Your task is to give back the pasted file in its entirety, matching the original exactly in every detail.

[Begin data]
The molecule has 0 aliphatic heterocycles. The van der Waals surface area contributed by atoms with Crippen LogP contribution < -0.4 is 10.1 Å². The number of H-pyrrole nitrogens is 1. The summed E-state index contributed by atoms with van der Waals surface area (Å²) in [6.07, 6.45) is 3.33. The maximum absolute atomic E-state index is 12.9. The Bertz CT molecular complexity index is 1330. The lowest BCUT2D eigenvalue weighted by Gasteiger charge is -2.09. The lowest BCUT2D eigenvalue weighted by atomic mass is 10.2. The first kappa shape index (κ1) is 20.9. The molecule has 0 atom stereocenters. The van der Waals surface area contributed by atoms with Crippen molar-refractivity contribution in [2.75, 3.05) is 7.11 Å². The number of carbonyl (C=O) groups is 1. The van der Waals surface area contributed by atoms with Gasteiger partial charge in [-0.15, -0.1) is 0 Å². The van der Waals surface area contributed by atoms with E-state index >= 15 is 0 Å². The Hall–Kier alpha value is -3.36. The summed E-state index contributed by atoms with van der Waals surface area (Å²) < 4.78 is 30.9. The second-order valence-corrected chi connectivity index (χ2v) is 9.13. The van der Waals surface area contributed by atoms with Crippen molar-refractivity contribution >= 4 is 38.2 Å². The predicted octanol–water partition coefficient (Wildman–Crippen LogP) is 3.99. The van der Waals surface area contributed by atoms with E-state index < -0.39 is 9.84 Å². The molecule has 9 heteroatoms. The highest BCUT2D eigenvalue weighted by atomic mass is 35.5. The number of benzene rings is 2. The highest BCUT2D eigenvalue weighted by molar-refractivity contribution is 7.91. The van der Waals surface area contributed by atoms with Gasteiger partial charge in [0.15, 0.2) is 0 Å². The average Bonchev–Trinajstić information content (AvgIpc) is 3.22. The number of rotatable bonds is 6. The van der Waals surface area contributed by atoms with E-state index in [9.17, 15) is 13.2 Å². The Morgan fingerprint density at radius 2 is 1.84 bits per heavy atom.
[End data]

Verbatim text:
The molecule has 0 aliphatic heterocycles. The van der Waals surface area contributed by atoms with Crippen LogP contribution < -0.4 is 10.1 Å². The number of H-pyrrole nitrogens is 1. The summed E-state index contributed by atoms with van der Waals surface area (Å²) in [6.07, 6.45) is 3.33. The maximum absolute atomic E-state index is 12.9. The Bertz CT molecular complexity index is 1330. The lowest BCUT2D eigenvalue weighted by Gasteiger charge is -2.09. The lowest BCUT2D eigenvalue weighted by atomic mass is 10.2. The first kappa shape index (κ1) is 20.9. The molecule has 0 atom stereocenters. The van der Waals surface area contributed by atoms with Crippen molar-refractivity contribution in [2.75, 3.05) is 7.11 Å². The number of carbonyl (C=O) groups is 1. The van der Waals surface area contributed by atoms with Gasteiger partial charge in [-0.15, -0.1) is 0 Å². The van der Waals surface area contributed by atoms with E-state index >= 15 is 0 Å². The Hall–Kier alpha value is -3.36. The summed E-state index contributed by atoms with van der Waals surface area (Å²) < 4.78 is 30.9. The second-order valence-corrected chi connectivity index (χ2v) is 9.13. The van der Waals surface area contributed by atoms with Crippen molar-refractivity contribution >= 4 is 38.2 Å². The predicted octanol–water partition coefficient (Wildman–Crippen LogP) is 3.99. The van der Waals surface area contributed by atoms with E-state index < -0.39 is 9.84 Å². The molecule has 9 heteroatoms. The highest BCUT2D eigenvalue weighted by atomic mass is 35.5. The number of benzene rings is 2. The highest BCUT2D eigenvalue weighted by molar-refractivity contribution is 7.91. The van der Waals surface area contributed by atoms with Gasteiger partial charge in [0.15, 0.2) is 0 Å². The average Bonchev–Trinajstić information content (AvgIpc) is 3.22. The number of rotatable bonds is 6. The van der Waals surface area contributed by atoms with E-state index in [9.17, 15) is 13.2 Å². The Morgan fingerprint density at radius 2 is 1.84 bits per heavy atom.